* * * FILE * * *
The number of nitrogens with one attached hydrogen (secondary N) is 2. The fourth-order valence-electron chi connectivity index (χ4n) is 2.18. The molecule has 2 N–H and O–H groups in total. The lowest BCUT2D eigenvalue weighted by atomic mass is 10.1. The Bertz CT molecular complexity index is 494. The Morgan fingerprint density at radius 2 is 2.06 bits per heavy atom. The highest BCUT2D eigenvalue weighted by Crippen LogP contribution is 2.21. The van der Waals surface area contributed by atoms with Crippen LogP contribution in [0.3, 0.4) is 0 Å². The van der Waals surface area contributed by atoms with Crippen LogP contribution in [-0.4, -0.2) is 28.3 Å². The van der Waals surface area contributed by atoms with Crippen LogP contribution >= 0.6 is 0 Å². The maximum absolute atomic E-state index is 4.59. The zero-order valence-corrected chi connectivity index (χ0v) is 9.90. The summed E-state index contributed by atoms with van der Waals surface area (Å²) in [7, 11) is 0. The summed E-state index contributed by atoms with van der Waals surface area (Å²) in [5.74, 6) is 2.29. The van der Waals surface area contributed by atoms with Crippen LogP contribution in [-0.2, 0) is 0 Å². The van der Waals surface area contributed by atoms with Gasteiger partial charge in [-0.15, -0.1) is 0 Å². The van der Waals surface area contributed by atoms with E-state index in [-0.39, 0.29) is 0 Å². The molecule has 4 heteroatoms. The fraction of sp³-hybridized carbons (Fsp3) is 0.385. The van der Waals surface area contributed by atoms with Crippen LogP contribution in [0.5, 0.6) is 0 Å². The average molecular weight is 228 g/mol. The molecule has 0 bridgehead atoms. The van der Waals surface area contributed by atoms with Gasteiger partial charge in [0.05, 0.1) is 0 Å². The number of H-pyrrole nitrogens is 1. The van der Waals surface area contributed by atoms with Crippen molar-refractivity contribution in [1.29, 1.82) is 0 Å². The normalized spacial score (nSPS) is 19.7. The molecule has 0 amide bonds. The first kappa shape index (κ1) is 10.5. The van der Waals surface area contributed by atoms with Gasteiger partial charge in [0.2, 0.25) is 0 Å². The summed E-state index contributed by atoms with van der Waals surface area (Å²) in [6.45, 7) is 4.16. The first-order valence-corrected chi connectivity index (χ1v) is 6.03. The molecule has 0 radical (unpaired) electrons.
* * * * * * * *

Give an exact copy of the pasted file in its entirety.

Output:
The number of nitrogens with one attached hydrogen (secondary N) is 2. The fourth-order valence-electron chi connectivity index (χ4n) is 2.18. The molecule has 2 N–H and O–H groups in total. The lowest BCUT2D eigenvalue weighted by atomic mass is 10.1. The Bertz CT molecular complexity index is 494. The Morgan fingerprint density at radius 2 is 2.06 bits per heavy atom. The highest BCUT2D eigenvalue weighted by Crippen LogP contribution is 2.21. The van der Waals surface area contributed by atoms with Crippen LogP contribution in [0.3, 0.4) is 0 Å². The van der Waals surface area contributed by atoms with Crippen LogP contribution in [-0.4, -0.2) is 28.3 Å². The van der Waals surface area contributed by atoms with Crippen LogP contribution >= 0.6 is 0 Å². The maximum absolute atomic E-state index is 4.59. The zero-order valence-corrected chi connectivity index (χ0v) is 9.90. The summed E-state index contributed by atoms with van der Waals surface area (Å²) in [7, 11) is 0. The summed E-state index contributed by atoms with van der Waals surface area (Å²) in [5.74, 6) is 2.29. The van der Waals surface area contributed by atoms with Crippen LogP contribution in [-0.2, 0) is 0 Å². The van der Waals surface area contributed by atoms with Gasteiger partial charge in [-0.15, -0.1) is 0 Å². The van der Waals surface area contributed by atoms with E-state index in [-0.39, 0.29) is 0 Å². The molecule has 4 heteroatoms. The fraction of sp³-hybridized carbons (Fsp3) is 0.385. The van der Waals surface area contributed by atoms with Crippen LogP contribution in [0.5, 0.6) is 0 Å². The average molecular weight is 228 g/mol. The molecule has 0 bridgehead atoms. The van der Waals surface area contributed by atoms with Gasteiger partial charge in [0.05, 0.1) is 0 Å². The number of H-pyrrole nitrogens is 1. The van der Waals surface area contributed by atoms with Crippen molar-refractivity contribution in [1.29, 1.82) is 0 Å². The normalized spacial score (nSPS) is 19.7. The molecule has 0 amide bonds. The first kappa shape index (κ1) is 10.5. The van der Waals surface area contributed by atoms with Gasteiger partial charge in [0.2, 0.25) is 0 Å². The summed E-state index contributed by atoms with van der Waals surface area (Å²) in [6.45, 7) is 4.16. The first-order valence-corrected chi connectivity index (χ1v) is 6.03. The molecule has 0 radical (unpaired) electrons.